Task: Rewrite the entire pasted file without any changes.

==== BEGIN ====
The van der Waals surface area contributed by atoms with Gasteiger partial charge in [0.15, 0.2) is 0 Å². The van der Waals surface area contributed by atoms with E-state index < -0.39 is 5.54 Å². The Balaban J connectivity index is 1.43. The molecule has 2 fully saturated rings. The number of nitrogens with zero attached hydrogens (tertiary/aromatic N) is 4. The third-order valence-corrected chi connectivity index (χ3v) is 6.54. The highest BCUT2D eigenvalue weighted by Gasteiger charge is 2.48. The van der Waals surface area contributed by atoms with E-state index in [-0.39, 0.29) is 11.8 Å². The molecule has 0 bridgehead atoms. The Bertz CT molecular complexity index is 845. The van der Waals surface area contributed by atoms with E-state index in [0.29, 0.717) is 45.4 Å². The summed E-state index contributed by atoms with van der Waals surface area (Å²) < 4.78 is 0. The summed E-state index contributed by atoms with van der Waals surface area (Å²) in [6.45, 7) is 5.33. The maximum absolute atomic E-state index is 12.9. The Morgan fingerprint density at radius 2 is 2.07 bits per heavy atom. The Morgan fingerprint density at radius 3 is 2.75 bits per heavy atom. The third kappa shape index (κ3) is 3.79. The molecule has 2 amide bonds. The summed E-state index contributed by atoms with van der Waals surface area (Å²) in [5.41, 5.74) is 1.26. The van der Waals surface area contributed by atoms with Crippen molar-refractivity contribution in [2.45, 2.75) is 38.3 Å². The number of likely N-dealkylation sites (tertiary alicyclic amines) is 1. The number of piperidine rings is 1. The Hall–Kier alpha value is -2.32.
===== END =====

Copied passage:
The van der Waals surface area contributed by atoms with Gasteiger partial charge in [0.15, 0.2) is 0 Å². The van der Waals surface area contributed by atoms with E-state index < -0.39 is 5.54 Å². The Balaban J connectivity index is 1.43. The molecule has 2 fully saturated rings. The number of nitrogens with zero attached hydrogens (tertiary/aromatic N) is 4. The third-order valence-corrected chi connectivity index (χ3v) is 6.54. The highest BCUT2D eigenvalue weighted by Gasteiger charge is 2.48. The van der Waals surface area contributed by atoms with E-state index in [-0.39, 0.29) is 11.8 Å². The molecule has 0 bridgehead atoms. The Bertz CT molecular complexity index is 845. The van der Waals surface area contributed by atoms with E-state index in [0.29, 0.717) is 45.4 Å². The summed E-state index contributed by atoms with van der Waals surface area (Å²) < 4.78 is 0. The summed E-state index contributed by atoms with van der Waals surface area (Å²) in [6.45, 7) is 5.33. The maximum absolute atomic E-state index is 12.9. The Morgan fingerprint density at radius 2 is 2.07 bits per heavy atom. The Morgan fingerprint density at radius 3 is 2.75 bits per heavy atom. The third kappa shape index (κ3) is 3.79. The molecule has 2 amide bonds. The summed E-state index contributed by atoms with van der Waals surface area (Å²) in [5.41, 5.74) is 1.26. The van der Waals surface area contributed by atoms with Crippen molar-refractivity contribution in [2.45, 2.75) is 38.3 Å². The number of likely N-dealkylation sites (tertiary alicyclic amines) is 1. The number of piperidine rings is 1. The Hall–Kier alpha value is -2.32.